Guidelines range, including the eight-level enhancement. He
explicitly agreed to the enhancement in his written plea
agreement. He was provided an opportunity to object to or
disagree with the Guidelines calculation at his change of plea
hearing, in his sentencing memorandum, and at his sentencing
hearing. In all three instances, Fuentes affirmatively agreed
with the Guidelines range and made no objections. At both
hearings, the court specifically pointed out and explained the
aggravated felony enhancement and confirmed that Fuentes
understood and agreed that it applied. Moreover, in his
sentencing memorandum, Fuentes stated that he specifically
agreed that he qualified for the eight-level enhancement
“because he was deported in August of 2010 following a
burglary conviction that meets the definition of an aggravated
felony in Section 101(a)(43) of the Immigration and Nationality
Act.” We do not believe that these repeated affirmations can be
considered negligent oversights that might qualify as forfeiture.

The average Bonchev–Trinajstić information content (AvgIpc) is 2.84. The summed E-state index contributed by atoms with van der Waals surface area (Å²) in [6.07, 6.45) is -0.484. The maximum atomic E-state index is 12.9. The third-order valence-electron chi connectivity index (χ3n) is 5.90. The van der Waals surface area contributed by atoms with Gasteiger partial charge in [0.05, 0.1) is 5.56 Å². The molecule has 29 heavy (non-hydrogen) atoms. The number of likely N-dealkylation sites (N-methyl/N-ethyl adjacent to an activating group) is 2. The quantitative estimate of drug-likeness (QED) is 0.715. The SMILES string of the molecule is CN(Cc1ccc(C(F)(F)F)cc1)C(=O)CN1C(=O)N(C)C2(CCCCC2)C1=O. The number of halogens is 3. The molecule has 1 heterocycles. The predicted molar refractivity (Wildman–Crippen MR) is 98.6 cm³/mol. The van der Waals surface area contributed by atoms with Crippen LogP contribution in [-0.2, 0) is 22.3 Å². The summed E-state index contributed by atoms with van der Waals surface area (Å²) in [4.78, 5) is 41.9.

It is also significant that Fuentes raised an objection at
sentencing to a factual characterization set forth in the PSR,
and still chose to forgo a challenge to the Guidelines calculation. We have previously found that objecting to certain
parts of a PSR, but not the later-challenged Guidelines range
constitutes “the paragon of intentional relinquishment.” Brodie,
507 F.3d at 531; see also United States v. Armour, 804 F.3d 859,
865 (7th Cir. 2015) (citing Brodie and finding waiver where
defendant objected to conditions of supervised release, but not
the applicable Guidelines range).
We are persuaded, therefore, that Fuentes intentionally
relinquished his right to challenge the Guidelines range here,
particularly in light of his numerous affirmative statements of
agreement with the enhancement and the calculation. As such,
we are precluded from reviewing his sentence.
For the foregoing reasons, the sentence is affirmed.